Skip to 0 minutes and 9 secondsHi. I'm Simon Riley, a learning technologist for the HELM Team at the University of Nottingham. So hopefully by now, you've turned your storyboard into a specification, looked at quality frameworks, and the peer review process. If you've managed to submit a specification for review, well done. So what's next? You may be wondering how to tern your specification into an e-learning resource. Let's look at some of the tools and approaches you can use. If you haven't created a specification yet, don't worry. Creating an e-learning resource can seem overwhelming, particularly if you're non-technical or starting something out on your own. Later on in this session, there'll be an opportunity to share ideas and experience. This is one of the best ways to learn.
Skip to 0 minutes and 53 secondsIf you've already created or are creating a e-learning resource, it would also be great for you to share your ideas or work in the discussions. But please, don't feel you have to, as there is no requirement to do so. We acknowledge content creation is a huge topic within itself, and we don't expect to cover every aspect. Our aim is to get anyone new to content creation off the ground with some simple, easy-to-understand examples, and to inspire those who have some experience to push ideas further. If you have the budget, you might be in a position to hire someone or a team to produce the content for you, and we will include some advice on this, too.
Skip to 1 minute and 30 secondsIt's important not to lose sight of what you're creating. As a reminder, we've learned so far-- an RLO could really be any e-learning resource. RLOs, particularly in health, or easily-accessible, short, media-rich chunks of e-learning that are easily shareable. A specification document should be explicit in how the learning resource will meet a single learning goal or learning aims. The specification will also describe the instructional design and the theoretical concept, or pedagogy, behind it as a key aid to help development. It really doesn't matter which you use. It's likely there will be more than one tool capable of creating your e-learning resource. Choosing the right medium for your e-learning resource is dependent on knowing your users or intended learners.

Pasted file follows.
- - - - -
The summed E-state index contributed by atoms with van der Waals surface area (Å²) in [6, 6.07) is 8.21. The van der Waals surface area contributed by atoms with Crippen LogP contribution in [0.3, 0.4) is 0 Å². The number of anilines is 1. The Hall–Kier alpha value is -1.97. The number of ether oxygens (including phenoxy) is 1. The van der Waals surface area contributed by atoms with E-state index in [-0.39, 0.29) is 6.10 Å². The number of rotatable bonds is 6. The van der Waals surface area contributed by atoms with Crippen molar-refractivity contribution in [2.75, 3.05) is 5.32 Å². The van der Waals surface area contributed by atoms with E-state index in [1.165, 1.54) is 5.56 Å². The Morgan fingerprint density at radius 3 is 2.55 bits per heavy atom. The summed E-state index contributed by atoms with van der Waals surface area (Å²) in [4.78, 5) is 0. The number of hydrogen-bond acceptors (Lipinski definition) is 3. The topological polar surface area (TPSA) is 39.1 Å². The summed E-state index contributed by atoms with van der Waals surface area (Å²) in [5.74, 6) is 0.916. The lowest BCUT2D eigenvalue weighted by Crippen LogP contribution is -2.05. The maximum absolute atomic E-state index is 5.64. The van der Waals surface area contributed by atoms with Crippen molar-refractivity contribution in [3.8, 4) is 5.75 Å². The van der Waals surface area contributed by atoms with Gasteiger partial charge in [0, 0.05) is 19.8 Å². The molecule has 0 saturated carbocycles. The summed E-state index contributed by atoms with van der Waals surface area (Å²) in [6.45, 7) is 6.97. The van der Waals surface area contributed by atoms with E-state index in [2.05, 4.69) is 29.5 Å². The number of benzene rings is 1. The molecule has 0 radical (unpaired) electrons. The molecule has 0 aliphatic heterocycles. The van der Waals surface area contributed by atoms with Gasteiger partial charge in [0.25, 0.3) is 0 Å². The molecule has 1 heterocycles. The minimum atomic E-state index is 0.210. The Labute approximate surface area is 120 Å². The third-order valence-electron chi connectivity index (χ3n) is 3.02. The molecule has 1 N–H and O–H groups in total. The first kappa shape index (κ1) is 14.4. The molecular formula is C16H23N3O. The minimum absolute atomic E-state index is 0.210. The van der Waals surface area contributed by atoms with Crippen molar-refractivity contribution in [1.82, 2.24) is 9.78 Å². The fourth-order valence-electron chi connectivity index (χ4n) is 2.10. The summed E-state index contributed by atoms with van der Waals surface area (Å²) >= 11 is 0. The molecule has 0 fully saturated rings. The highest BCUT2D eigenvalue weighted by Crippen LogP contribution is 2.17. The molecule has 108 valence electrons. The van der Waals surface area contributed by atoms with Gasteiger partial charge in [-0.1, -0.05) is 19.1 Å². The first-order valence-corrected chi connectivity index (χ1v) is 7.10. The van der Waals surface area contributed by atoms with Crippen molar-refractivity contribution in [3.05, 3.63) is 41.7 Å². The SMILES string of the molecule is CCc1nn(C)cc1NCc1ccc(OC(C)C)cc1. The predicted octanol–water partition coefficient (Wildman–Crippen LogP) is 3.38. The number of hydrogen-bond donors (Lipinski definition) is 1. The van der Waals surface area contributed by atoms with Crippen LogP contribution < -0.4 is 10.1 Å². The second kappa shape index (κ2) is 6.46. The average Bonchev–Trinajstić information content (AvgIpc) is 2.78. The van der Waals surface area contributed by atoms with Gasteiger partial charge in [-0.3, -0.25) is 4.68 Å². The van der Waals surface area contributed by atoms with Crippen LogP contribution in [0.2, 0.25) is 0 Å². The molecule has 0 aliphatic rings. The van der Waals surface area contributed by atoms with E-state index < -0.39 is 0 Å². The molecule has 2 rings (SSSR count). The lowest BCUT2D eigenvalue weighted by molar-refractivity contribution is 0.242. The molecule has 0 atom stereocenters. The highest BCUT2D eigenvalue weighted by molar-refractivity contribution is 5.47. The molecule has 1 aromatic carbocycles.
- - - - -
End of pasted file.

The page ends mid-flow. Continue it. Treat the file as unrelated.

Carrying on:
Skip to 2 minutes and 16 secondsHow will your users access your e-learning resource? And what considerations might you need to bear in mind to make it easily accessible and appealing for them to use? In the example from Fern's Team, a video was the most appropriate medium, given the users expressed a need to empathise with real world examples. This emphasises how designing content along with your users allows you to meet your learner needs and make sure a resource is fit for purpose and, therefore, more appealing. The final e-learning resource should suit both your users and your budget. Working to a budget can limit some of the options available to you, but it shouldn't necessarily shape or limit the way you design the learning.
Skip to 2 minutes and 55 secondsThe pedagogy or theoretical concept behind the learning should remain the same. For example, Fern could use a mobile phone to create a video or have it produced by a professional film crew and actors. This is a crude analogy, but I hope you see my point.
Skip to 3 minutes and 12 secondsA handsaw is sufficient for felling a tree, but it may take a little more time and require considerable. It may also be dangerous, so please don't try this at home. Many of the tools you already own can turn the specification into an e-learning resource, such as PowerPoint, Word, or devices such as the camera on your mobile phone. Using a chainsaw to fell a tree would probably be quicker and take less effort. It may also be dangerous, so please don't try this, either. Using a chainsaw is probably the preferred method of a skilled lumberjack. And if you hire one, hopefully they'll have the knowledge to finish the job efficiently and safely.
Skip to 3 minutes and 50 secondsBut you must take some responsibility-- for example, to instruct them to fell the correct tree. So it's possible to buy specialist tools, such as development software or equipment, or pay a professional developer to develop your e-learning resource from your specification. It's important your specification is clear enough to guide the developer to create an e-learning resource that meets the learning aims or outcomes. It's possible to fell a tree at no cost, provided you know where to find a free method. It's the same with e-learning development tools. Free options are available, but knowing where to find them, and learning to use them, can seem daunting. In the following sections, we'll signpost you to free and open-source tools that are relatively simple.
Skip to 4 minutes and 32 secondsWe strongly encourage you to talk to your fellow learners about these tools, and others we haven't mentioned, in the discussion.
Skip to 4 minutes and 41 secondsSo in summary, whichever approach you decide to take, the learning aims should remain the focus of your learning resource.
Skip to 4 minutes and 49 secondsNo animals were harmed in the making of this animation.
The right tools for the job
Please take a moment to view the above video in which we will look at choosing the right tools for creating an E-Learning resource.
After watching the video, think about the following questions.
- How your users will access your E-Learning resource; desktop, mobile, tablet?
- What medium will make it easily accessible and appealing for your intended learners?
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